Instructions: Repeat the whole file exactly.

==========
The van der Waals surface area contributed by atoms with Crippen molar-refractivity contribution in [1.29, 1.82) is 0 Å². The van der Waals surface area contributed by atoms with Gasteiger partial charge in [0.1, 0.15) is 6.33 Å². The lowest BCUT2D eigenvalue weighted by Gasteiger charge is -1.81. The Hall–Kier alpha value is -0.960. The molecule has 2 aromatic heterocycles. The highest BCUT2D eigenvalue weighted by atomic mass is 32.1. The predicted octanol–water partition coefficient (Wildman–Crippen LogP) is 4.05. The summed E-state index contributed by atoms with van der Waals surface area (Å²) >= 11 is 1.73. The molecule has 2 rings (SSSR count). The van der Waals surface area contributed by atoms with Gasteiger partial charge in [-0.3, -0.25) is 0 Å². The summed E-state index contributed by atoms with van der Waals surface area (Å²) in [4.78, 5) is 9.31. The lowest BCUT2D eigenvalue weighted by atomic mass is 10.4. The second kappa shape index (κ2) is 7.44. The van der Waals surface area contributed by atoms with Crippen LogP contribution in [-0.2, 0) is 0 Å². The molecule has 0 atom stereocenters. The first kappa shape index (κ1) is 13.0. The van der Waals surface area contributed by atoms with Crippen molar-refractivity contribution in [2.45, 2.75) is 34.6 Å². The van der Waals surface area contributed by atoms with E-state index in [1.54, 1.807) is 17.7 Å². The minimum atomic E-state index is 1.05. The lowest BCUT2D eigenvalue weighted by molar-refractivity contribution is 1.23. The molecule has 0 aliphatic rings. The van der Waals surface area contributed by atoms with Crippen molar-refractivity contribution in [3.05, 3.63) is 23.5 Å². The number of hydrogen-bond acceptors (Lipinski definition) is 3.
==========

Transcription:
The van der Waals surface area contributed by atoms with Crippen molar-refractivity contribution in [1.29, 1.82) is 0 Å². The van der Waals surface area contributed by atoms with Gasteiger partial charge in [0.1, 0.15) is 6.33 Å². The lowest BCUT2D eigenvalue weighted by Gasteiger charge is -1.81. The Hall–Kier alpha value is -0.960. The molecule has 2 aromatic heterocycles. The highest BCUT2D eigenvalue weighted by atomic mass is 32.1. The predicted octanol–water partition coefficient (Wildman–Crippen LogP) is 4.05. The summed E-state index contributed by atoms with van der Waals surface area (Å²) >= 11 is 1.73. The molecule has 2 rings (SSSR count). The van der Waals surface area contributed by atoms with Gasteiger partial charge in [-0.3, -0.25) is 0 Å². The summed E-state index contributed by atoms with van der Waals surface area (Å²) in [4.78, 5) is 9.31. The lowest BCUT2D eigenvalue weighted by atomic mass is 10.4. The second kappa shape index (κ2) is 7.44. The van der Waals surface area contributed by atoms with Crippen LogP contribution in [-0.2, 0) is 0 Å². The molecule has 0 atom stereocenters. The first kappa shape index (κ1) is 13.0. The van der Waals surface area contributed by atoms with Crippen molar-refractivity contribution in [2.45, 2.75) is 34.6 Å². The van der Waals surface area contributed by atoms with E-state index in [1.54, 1.807) is 17.7 Å². The minimum atomic E-state index is 1.05. The lowest BCUT2D eigenvalue weighted by molar-refractivity contribution is 1.23. The molecule has 0 aliphatic rings. The van der Waals surface area contributed by atoms with Crippen molar-refractivity contribution in [3.05, 3.63) is 23.5 Å². The number of hydrogen-bond acceptors (Lipinski definition) is 3.